Played August 15, 2012
Reviewed by Mr. Tee
The Jersey Shore is a massive east coast summer destination that has loads of mini-golf options that allow you to avoid the orange faced morons that have come to define the area recently. Proof in point, Club 18, Tee Time I and Tee Time 2 all reside within one city block of each other. Sure, we’re mini-golf junkies, but getting our fix on the shore took about as much effort as turning your head in a particular direction.
Club 18 was the first of many above par courses we played on the shore. Multi-tiered mini-golf with a main theme of dinosaurs and a few other random holes including Eastern Island, a polar bear and a light house to round out the experience.
Birdie – This course was a childhood favorite of the Pink Putter in her annual travels with family to the Shore. Greeted by a large dinosaur overlooking the 3rd Avenue entrance, we knew the next 18 would truly set our Shore mini-golf adventure in to high gear. While this rating puts it in the same category as Tee Time 2, this was by far our best experience in Stone Harbor. The previous two rooftop courses we played were in the direct sunlight and it was a relief to not only find shade but fans blowing a mist of water. The difficulty was moderate with a very low course par that I struggled with. I was easily defeated by the lovely Pink Putter but enjoyed every minute of it.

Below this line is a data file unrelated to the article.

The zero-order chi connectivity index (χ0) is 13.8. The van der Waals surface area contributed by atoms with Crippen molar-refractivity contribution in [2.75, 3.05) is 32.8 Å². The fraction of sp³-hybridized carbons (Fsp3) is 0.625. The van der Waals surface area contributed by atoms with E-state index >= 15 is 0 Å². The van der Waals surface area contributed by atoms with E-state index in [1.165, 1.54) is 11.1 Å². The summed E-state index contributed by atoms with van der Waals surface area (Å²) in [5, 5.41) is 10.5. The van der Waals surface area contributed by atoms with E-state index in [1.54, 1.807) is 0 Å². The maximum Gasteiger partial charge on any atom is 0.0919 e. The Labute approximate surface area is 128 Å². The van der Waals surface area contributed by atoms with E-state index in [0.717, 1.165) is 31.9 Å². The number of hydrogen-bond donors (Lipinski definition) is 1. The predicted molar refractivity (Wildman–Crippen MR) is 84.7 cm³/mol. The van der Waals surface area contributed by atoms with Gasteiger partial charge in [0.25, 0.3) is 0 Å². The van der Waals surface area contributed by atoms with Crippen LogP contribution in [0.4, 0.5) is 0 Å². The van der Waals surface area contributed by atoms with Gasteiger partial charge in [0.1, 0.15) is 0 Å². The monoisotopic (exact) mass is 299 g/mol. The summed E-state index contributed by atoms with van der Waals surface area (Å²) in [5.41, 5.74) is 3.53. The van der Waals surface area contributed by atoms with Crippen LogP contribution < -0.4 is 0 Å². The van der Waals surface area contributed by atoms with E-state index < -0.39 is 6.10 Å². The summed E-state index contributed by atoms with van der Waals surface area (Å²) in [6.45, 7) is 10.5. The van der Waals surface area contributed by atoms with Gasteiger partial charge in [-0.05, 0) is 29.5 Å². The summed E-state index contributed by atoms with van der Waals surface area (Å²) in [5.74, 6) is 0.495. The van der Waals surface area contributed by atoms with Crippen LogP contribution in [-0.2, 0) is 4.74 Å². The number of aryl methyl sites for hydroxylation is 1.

I’m a sucker for dinosaur themes in mini-golf courses and Club 18 delivered.
No blaring top 40 music
Best option in Stone Harbor
Good use of pipes to connect the levels
Play was too easy at times
Garbage smell from the nearby restaurant
This is the first review that we’ll be adding extra “Nerdy Notes” of interest. We’ve seen other blogs that take umbrage with the types of flags and putters. The Pink Putter and I are fans of the minutiae so if you aren’t, don’t scroll all the way down.
- 18 holes, Par 41
- Cost: $6 (9am – 5pm) $8 (5pm – close)
- No flags in the holes
- Plain scorecard including rules and a handmade drawing on the front
- Score card set up to allow pairs to compete head-to-head
- Rubber covered putters
- Metal (versus plastic) holes
- The course offered custom painted balls (see their Facebook page for a few photos)
- Lose ball on 18th hole
- Hit it up on the ramp on the 18th and win a free game
- Maintained tally board of the players who scored a hole-in-one on 18